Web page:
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Bath Spa University vice-chancellor in £808,000 pay deal

6 December 2017 | last updated: 8 December 2017

Bath Spa University paid vice-chancellor Professor Christina Slade £808,000 last year (2016/17 academic year) reports Times Higher Education. The extraordinary deal, thought to be the largest at a UK university, included £429,000 for 'compensation of loss of office'. The full breakdown of the deal in the accounts (P46) is:

Compensation for loss of office




Pension contributions


Housing allowance


Other benefits-in-kind




The latest story of excess at the top of UK universities comes after it was revealed earlier today that the spending watchdog Hefce is investigating the golden goodbye Dame Glynis Breakwell is to receive at the University of Bath.

UCU said the recent spate of high profile scandals over pay and perks at universities proved it was time for an urgent overhaul of how the pay is determined and scrutinised. Yesterday that academics are planning protests over pay University of Birmingham.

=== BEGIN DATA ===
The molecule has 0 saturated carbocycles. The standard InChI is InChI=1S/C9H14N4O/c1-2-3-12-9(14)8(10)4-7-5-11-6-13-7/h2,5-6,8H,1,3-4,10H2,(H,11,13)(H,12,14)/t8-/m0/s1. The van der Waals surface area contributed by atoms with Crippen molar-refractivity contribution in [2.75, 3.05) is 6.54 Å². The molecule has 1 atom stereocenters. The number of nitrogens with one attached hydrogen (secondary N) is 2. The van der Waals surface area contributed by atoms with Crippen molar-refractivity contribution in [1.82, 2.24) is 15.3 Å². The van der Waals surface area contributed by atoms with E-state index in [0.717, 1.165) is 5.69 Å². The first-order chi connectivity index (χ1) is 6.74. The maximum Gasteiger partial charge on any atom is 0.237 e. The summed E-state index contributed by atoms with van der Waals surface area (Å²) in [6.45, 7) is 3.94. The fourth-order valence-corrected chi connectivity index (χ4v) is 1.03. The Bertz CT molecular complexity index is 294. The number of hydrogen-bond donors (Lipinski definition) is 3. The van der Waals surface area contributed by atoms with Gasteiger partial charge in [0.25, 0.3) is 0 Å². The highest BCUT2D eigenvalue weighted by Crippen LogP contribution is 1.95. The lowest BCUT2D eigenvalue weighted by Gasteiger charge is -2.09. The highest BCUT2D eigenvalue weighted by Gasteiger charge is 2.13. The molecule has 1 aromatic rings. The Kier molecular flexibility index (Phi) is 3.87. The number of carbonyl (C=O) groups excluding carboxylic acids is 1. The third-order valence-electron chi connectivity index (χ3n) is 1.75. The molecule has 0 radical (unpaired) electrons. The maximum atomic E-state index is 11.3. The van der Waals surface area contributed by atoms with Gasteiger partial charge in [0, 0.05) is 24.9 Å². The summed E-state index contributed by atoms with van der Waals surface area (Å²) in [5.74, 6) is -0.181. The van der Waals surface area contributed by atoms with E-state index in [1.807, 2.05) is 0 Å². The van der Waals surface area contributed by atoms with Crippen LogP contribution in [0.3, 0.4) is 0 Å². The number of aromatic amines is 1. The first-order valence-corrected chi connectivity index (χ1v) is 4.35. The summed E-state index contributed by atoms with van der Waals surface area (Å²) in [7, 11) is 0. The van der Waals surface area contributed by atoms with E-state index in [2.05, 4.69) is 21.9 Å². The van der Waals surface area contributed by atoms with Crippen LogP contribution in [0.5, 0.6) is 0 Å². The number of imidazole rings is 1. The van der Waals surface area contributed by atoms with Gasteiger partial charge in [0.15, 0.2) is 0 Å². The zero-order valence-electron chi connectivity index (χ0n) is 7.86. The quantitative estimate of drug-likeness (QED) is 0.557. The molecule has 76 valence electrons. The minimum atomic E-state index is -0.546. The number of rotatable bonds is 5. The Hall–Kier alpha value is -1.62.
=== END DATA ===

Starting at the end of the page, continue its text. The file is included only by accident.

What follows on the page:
Earlier this week, the University of Southampton had to concede it was wrong to say the vice-chancellor did not sit on the committee setting his own pay after it was revealed the university had paid out £1.5m on vice-chancellor salaries in just three years.

UCU general secretary Sally Hunt said: 'We are seeing what happens when decisions are taken in secret without proper checks and balances. This simply cannot be allowed to continue; we need an urgent overhaul of how senior pay and perks are determined, and how our universities are governed.

'Hefce has already been asked to investigate the golden goodbye on offer down the road at the University of Bath and I presume they will look at this one as well. We need students and staff to have a role on the committees taking these decisions and we need to see the full minutes so we can be clear about how pay awards are decided.

'Clearly, when it comes to senior pay and perks in our universities, many vice-chancellors and senior staff look like they are living on a different planet. Defending their own massive rises while pleading poverty when it comes to staff pay and pensions only makes them look out of touch and greedy. From golden goodbyes totalling hundreds of thousands of pounds in Bath to efforts to obscure who is setting pay the vice-chancellor's pay in Southampton, the time has come for proper transparency of pay and perks in higher education, and for staff and students to be given a seat at the top table.'